I was the one who suggested deep tissue massage, instead of our normal Swedish massage, so I was a worried that Mom had suffered similarly. I walked into the waiting room to find her a little too bright-eyed and bushy-tailed. But she was apparently ready for more, and already talking about our next trip to the spa. When the massage therapist was done I felt drunk, and was glad that Mom was driving home, because I can barely handle driving under normal conditions. It also made me wonder if the power of massage to rid the body of toxins wasn’t complete bunkum, and if I’d had a little too much fun over the holidays.

The next day I was sore, as I kind of expected. But yesterday the soreness turned into a stabbing pain in my neck. So I’m writing this with an ice pack wedged under my head, and if I’m not in a dreadful enough mood because of that, I’m also having problems getting the Putrid Properties Warranty Service to fess up and fix my cracked tub. And our lot is so not graded properly! I think I might reward them with an all-expenses paid trip to that hot new vacation spot located a mere 20 miles outside of Baghdad.

Monday, January 09, 2006

I Have the Power

Ah, the eternal struggle, man and woman vying for control of the remote. I’m a lucky woman because Sweetface doesn’t watch sports. But that still hasn’t cured any of our marital strife over the clicker.

Sometimes when we’re both watching TV, Sweetface decides to leave the room and turns it off. It bears the great philosophical question: “If a TV is on in a room and there’s no man to watch it, is it really on?” It’s like turning off the light on someone. His defense is usually, “It didn’t look like you were watching.” And my reply is, “I wasn’t, because what you had on stunk.”

Sweetface has a penchant for documentaries about machines and manufacturing. Documentaries about machines make me feel like a five-year-old in an insurance office. I’d really had enough on the day that Sweetface was watching a show about a boring machine. I told him if he really loved me he would let me pick what to watch once in a while. Apparently, he thought I being funny because he laughed.

Men need to be reminded that the remote is not an extension of their manhood, and sharing it isn’t the technological equivalent of castration. In any case I have a few mantras to help those of the masculine persuasion get along with those of the feminine persuasion:

“There are other people in the world besides me.”
“I am not the center of the universe.”
“Real men share the remote.”

Friday, January 06, 2006

2006 Has Come and Life Goes On, News at 10

It’s only six days into the New Year and already there have been approximately 2 billion, three hundred thirty eight million, six hundred ninety four thousand, seven hundred and thirty two exclamations by television reporters of their utter dismay that tragedy continues to take place even though it is now 2006.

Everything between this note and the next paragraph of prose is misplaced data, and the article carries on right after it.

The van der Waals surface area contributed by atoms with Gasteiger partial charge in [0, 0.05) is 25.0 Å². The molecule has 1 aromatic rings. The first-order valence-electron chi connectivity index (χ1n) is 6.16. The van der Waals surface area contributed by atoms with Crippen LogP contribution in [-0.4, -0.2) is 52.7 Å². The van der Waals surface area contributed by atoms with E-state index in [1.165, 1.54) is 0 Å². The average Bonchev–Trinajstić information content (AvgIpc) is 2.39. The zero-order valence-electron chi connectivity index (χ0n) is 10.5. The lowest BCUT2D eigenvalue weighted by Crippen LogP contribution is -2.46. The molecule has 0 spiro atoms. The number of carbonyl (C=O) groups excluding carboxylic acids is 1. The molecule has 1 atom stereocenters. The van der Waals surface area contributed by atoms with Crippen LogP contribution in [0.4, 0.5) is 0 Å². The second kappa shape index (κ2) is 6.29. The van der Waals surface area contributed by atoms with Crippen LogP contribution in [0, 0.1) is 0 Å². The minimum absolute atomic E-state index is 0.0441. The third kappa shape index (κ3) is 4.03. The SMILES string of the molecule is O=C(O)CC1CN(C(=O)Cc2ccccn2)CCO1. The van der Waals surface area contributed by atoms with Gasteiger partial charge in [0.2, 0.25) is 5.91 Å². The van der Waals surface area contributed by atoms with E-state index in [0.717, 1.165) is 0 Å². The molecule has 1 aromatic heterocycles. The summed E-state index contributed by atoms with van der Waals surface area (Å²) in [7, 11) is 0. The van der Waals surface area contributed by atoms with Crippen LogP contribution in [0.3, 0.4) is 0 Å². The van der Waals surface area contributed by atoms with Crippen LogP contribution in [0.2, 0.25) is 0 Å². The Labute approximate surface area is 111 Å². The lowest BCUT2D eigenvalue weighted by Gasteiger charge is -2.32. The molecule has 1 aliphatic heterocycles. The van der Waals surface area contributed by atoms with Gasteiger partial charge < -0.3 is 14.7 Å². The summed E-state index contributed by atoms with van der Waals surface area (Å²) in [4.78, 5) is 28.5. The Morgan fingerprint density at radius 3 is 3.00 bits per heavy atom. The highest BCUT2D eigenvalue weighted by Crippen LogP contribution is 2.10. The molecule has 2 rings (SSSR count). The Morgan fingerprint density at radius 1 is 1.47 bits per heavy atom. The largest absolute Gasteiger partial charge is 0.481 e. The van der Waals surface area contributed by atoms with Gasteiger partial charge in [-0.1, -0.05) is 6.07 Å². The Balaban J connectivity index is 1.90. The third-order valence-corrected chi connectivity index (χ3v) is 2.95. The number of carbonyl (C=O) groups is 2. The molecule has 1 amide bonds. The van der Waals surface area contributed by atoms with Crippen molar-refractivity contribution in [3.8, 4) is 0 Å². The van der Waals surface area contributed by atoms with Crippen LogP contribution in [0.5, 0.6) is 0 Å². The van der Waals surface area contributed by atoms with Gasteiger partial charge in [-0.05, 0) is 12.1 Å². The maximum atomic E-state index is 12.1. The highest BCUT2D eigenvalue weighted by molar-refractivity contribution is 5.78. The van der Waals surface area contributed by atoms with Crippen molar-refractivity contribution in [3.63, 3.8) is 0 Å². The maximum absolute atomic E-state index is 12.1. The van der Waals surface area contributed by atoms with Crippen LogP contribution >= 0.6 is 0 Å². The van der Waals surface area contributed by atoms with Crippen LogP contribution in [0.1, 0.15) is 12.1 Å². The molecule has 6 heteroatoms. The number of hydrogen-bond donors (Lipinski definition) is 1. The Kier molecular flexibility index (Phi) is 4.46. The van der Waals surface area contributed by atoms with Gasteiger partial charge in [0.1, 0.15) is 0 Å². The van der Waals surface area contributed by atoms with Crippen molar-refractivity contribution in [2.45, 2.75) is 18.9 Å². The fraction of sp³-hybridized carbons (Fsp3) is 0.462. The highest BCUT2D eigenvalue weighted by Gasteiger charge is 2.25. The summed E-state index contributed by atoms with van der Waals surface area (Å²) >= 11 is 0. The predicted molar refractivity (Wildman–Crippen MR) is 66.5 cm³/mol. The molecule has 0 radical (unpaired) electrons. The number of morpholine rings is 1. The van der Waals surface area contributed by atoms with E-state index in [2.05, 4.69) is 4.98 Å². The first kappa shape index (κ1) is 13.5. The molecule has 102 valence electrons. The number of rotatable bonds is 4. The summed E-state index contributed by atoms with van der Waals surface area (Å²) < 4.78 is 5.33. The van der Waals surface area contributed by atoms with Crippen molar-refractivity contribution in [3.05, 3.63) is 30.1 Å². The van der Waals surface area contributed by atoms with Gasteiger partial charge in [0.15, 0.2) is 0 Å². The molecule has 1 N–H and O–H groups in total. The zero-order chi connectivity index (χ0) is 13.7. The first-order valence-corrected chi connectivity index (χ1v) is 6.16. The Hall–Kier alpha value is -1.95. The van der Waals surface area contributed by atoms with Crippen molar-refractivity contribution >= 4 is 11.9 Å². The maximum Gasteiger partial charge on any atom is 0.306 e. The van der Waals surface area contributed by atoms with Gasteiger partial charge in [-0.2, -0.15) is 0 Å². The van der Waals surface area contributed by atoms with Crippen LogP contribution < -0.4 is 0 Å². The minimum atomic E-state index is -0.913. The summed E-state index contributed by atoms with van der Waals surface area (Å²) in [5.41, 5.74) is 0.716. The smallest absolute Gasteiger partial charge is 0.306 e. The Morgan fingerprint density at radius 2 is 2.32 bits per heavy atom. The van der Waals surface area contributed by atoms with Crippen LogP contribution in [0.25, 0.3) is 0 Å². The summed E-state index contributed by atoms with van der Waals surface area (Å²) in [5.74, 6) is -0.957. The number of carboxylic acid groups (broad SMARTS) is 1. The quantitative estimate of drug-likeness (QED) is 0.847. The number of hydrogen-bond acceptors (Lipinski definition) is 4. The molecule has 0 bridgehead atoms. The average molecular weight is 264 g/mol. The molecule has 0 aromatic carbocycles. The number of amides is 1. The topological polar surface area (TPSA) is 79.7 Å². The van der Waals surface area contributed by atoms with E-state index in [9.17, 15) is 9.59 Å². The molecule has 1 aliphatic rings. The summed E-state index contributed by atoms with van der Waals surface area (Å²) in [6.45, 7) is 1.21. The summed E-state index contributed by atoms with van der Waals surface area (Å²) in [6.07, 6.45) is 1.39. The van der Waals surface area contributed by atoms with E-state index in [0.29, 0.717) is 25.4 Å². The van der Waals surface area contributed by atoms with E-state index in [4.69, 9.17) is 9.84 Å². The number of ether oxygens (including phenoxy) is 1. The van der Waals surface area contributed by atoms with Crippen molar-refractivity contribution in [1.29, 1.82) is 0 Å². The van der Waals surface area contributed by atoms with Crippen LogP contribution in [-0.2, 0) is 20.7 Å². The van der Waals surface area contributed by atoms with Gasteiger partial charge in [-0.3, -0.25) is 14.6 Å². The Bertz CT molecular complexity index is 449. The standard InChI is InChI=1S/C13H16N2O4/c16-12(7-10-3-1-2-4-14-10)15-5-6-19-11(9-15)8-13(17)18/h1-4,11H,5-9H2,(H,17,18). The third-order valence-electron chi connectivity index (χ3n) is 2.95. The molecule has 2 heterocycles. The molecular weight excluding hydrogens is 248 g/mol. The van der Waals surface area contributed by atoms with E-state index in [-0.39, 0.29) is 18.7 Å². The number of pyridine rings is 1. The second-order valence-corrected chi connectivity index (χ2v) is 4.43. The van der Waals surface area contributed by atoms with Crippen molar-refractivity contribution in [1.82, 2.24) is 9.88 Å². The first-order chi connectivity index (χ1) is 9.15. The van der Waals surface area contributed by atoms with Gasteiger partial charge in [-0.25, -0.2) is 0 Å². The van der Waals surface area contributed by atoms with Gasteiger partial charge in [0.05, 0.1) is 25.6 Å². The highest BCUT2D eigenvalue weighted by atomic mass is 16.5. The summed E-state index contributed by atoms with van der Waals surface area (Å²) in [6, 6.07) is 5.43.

“It’s only been 6 days since the New Year and already there have been 3 tragic deaths in the valley.” For veteran news reporters, possessing manageable hair and perfect elocution is far more important than logical thought. While more forgivable than making wild speculations about a news event being filmed by Chopper Cam, and mispronouncing words like ekspecially, the rampant belief that all should be right with the world for the first week after our arbitrarily chosen date for the beginning of each year is seriously annoying.

Wednesday, January 04, 2006

Bellybuttons Pants

Middle of the week shopping is the domain of the retired and the unemployed. Go to the grocery store in the middle of the day on Thursday (the day after most grocery store ads come out) and the place will be over run by sit and shops. Clothes shopping in the middle of the day during the week is no exception. Kohl’s was inundated with septuagenarian shoppers, two of whom were happy to share their opinion of everything. A couple of sisters wandered through the store, their heads barely poking up above the racks of flared jeans.

Helen: Bellbottoms came back. Look at all of the bellbottoms, Marge.
Marge: Why do these pants look used? I’d be embarrassed to wear jeans that looked dirty and faded.

Marge: Are these those bellybutton pants?
Helen: I don’t know, Marge. Try them on.

And then over in the sweaters…

Helen: Why are these sleeves so long?
Marge: They wear them that way nowadays.
Helen: I just don’t understand.
Marge: Well, our arms are short, Helen.

I wonder how long ago it was that Marge and Helen got out of the house. Flared jeans have been in the stores for at least the past six years, right? It was quite a while ago since I saw a young man wearing actual bellbottoms. The hem of each leg was about the circumference of a hoola hoop, and the fashion-minded blockhead ran across the street and fell on his face. He did manage to get up before he became hippy road pizza. (A teenager was tragically killed today for being fashion-conscious. Wardrobe malfunction or fashion disaster? News at 11.) I hope Marge and Helen weren’t so out of the loop because they were retirement home escapees.